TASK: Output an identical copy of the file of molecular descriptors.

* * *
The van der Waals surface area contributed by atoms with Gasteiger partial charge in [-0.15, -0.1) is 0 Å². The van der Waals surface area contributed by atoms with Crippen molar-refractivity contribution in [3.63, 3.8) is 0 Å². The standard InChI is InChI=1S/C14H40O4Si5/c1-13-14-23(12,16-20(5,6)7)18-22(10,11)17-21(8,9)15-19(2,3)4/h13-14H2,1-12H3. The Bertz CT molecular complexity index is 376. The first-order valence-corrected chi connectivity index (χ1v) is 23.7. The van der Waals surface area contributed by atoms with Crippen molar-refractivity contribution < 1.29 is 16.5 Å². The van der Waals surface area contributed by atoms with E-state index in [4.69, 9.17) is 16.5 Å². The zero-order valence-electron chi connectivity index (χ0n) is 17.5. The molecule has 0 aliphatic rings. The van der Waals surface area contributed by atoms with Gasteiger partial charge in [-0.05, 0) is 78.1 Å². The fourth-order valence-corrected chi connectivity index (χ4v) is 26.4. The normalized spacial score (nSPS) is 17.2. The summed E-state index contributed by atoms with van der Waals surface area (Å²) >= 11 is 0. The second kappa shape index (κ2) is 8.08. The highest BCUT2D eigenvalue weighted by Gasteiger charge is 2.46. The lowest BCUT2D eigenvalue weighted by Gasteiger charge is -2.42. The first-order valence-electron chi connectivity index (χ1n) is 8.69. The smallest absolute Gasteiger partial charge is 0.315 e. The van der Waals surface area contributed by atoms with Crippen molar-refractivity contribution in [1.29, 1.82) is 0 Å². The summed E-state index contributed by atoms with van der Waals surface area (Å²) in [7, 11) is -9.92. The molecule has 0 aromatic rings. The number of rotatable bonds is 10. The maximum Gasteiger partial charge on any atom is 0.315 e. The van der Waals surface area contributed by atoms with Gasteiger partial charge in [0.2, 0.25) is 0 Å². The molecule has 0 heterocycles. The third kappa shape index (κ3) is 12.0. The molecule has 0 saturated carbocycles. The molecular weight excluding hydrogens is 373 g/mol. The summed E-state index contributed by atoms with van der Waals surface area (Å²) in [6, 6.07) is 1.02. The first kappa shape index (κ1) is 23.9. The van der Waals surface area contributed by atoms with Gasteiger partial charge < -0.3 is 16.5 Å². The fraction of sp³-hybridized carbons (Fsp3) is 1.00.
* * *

The van der Waals surface area contributed by atoms with Gasteiger partial charge in [-0.15, -0.1) is 0 Å². The van der Waals surface area contributed by atoms with Crippen molar-refractivity contribution in [3.63, 3.8) is 0 Å². The standard InChI is InChI=1S/C14H40O4Si5/c1-13-14-23(12,16-20(5,6)7)18-22(10,11)17-21(8,9)15-19(2,3)4/h13-14H2,1-12H3. The Bertz CT molecular complexity index is 376. The first-order valence-corrected chi connectivity index (χ1v) is 23.7. The van der Waals surface area contributed by atoms with Crippen molar-refractivity contribution < 1.29 is 16.5 Å². The van der Waals surface area contributed by atoms with E-state index in [4.69, 9.17) is 16.5 Å². The zero-order valence-electron chi connectivity index (χ0n) is 17.5. The molecule has 0 aliphatic rings. The van der Waals surface area contributed by atoms with Gasteiger partial charge in [-0.05, 0) is 78.1 Å². The fourth-order valence-corrected chi connectivity index (χ4v) is 26.4. The normalized spacial score (nSPS) is 17.2. The summed E-state index contributed by atoms with van der Waals surface area (Å²) >= 11 is 0. The second kappa shape index (κ2) is 8.08. The highest BCUT2D eigenvalue weighted by Gasteiger charge is 2.46. The lowest BCUT2D eigenvalue weighted by Gasteiger charge is -2.42. The first-order valence-electron chi connectivity index (χ1n) is 8.69. The smallest absolute Gasteiger partial charge is 0.315 e. The van der Waals surface area contributed by atoms with Crippen molar-refractivity contribution in [1.29, 1.82) is 0 Å². The summed E-state index contributed by atoms with van der Waals surface area (Å²) in [7, 11) is -9.92. The molecule has 0 aromatic rings. The number of rotatable bonds is 10. The maximum Gasteiger partial charge on any atom is 0.315 e. The van der Waals surface area contributed by atoms with Gasteiger partial charge in [0.2, 0.25) is 0 Å². The molecule has 0 heterocycles. The third kappa shape index (κ3) is 12.0. The molecule has 0 saturated carbocycles. The molecular weight excluding hydrogens is 373 g/mol. The summed E-state index contributed by atoms with van der Waals surface area (Å²) in [6, 6.07) is 1.02. The first kappa shape index (κ1) is 23.9. The van der Waals surface area contributed by atoms with Gasteiger partial charge < -0.3 is 16.5 Å². The fraction of sp³-hybridized carbons (Fsp3) is 1.00.